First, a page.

With a top speed of 540 mph, Germany's Messerschmitt Me 262 was by far the fastest fighter of World War II. It was powered by jet engines, a new technology that was not always reliable. Still, the streamlined Me 262 looked—and behaved—unlike anything else in the skies over Europe, and Allied pilots initially feared it. Eventually, U.S. airmen discovered that in a dogfight, North American P-51s could often out-turn the heavier jet fighter.
Deployed late in the war, more than 1,400 Me 262s were manufactured, but only some 300 flew combat. After the war ended, Colonel Harold Watson of the U.S. Army Air Forces (pictured above standing beside an Me 262 in Melun, France) oversaw a program to bring captured German aircraft to the United States, where the advanced but flawed jet fighter could finally reveal its secrets.
See the gallery below for more photos of the Me 262.
On July 19, 1942, a prototype, Me 262V3, made its first flight under jet power. (Before this, the aircraft was test flown with a piston engine.
Bound for America
A line of Me 262s bagged in Lechfeld, Germany, awaits shipment to the U.S.
Left to right: General Carl Spaatz, Watson, and Brigadier General George McDonald inspect a Junkers Jumo 004 jet engine, two of which powered the Me 262.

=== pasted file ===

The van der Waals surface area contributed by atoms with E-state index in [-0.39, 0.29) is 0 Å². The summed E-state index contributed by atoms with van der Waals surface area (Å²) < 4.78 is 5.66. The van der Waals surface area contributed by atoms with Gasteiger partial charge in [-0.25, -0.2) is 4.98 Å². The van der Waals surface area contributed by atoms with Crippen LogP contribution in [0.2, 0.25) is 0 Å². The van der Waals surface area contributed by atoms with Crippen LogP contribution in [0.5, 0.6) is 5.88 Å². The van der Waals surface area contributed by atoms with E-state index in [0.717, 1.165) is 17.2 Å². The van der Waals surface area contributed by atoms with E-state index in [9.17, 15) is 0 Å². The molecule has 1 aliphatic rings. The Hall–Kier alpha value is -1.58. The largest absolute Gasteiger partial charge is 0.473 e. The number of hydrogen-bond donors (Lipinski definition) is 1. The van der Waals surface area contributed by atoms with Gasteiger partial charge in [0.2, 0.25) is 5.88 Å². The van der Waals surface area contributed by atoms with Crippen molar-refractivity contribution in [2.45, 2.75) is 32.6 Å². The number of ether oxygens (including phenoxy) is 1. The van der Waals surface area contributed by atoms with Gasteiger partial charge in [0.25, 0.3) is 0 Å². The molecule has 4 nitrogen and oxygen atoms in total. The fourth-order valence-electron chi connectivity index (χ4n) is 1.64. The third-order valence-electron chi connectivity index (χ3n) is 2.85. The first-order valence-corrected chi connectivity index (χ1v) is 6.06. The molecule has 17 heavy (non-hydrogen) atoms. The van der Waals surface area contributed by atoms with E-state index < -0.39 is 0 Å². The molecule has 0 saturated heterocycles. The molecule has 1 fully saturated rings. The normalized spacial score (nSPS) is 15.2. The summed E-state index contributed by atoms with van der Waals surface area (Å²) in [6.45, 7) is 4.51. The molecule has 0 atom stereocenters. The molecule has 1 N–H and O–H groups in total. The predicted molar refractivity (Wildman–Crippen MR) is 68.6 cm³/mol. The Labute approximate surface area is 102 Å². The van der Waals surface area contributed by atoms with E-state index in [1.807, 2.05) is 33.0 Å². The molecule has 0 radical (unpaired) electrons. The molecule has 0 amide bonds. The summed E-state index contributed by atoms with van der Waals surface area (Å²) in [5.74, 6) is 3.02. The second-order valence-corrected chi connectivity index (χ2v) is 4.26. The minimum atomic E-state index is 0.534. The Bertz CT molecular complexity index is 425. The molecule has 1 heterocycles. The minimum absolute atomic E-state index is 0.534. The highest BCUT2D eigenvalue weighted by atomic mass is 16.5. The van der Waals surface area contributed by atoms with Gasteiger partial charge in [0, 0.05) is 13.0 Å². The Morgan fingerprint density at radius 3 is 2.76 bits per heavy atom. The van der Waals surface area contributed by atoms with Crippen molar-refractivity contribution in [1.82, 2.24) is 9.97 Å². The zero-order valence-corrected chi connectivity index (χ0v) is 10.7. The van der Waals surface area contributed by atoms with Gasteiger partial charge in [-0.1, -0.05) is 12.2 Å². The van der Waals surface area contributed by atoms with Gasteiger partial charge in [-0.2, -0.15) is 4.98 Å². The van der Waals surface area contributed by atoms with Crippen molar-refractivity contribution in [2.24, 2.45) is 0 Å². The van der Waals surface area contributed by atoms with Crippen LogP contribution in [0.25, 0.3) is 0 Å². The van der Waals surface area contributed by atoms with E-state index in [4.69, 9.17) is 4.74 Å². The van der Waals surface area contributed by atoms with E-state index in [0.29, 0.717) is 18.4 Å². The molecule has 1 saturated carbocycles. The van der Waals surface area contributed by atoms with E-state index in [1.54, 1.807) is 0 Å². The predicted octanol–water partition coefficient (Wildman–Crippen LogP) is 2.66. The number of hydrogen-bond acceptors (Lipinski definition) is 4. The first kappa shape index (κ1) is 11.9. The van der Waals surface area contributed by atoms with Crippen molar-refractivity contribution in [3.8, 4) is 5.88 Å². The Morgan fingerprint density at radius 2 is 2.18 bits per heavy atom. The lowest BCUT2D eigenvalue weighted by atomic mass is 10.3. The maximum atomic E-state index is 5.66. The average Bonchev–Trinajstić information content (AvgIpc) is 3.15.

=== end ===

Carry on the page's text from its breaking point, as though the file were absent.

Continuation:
The single-seat cockpit of the Me 262 had a busy instrument panel.
The Me 262 bore design elements still seen today, including a swept wing and underslung engine nacelles.
The American airmen who got their hands on Me 262s would thoroughly plumb the aircraft’s turbine engines. To the dismay of Luftwaffe pilots, the jet engines often flamed out during combat missions.
Me 262s in Maryland
The Naval Air Station at Patuxent River, Maryland, got its share of Me 262s, including this specimen (note the U.S. insignia on the fuselage).
After this Me 262 was recovered by Colonel Watson’s team, it was nicknamed “Ginny H” and test flown by U.S. pilots. The aircraft is now on display at the National Air and Space Museum (in the Jet Aviation gallery).
The National Air and Space Museum completed a restoration of its Me 262 in 1979. The project required 6,077 man-hours, and the most daunting problem was removing corrosion.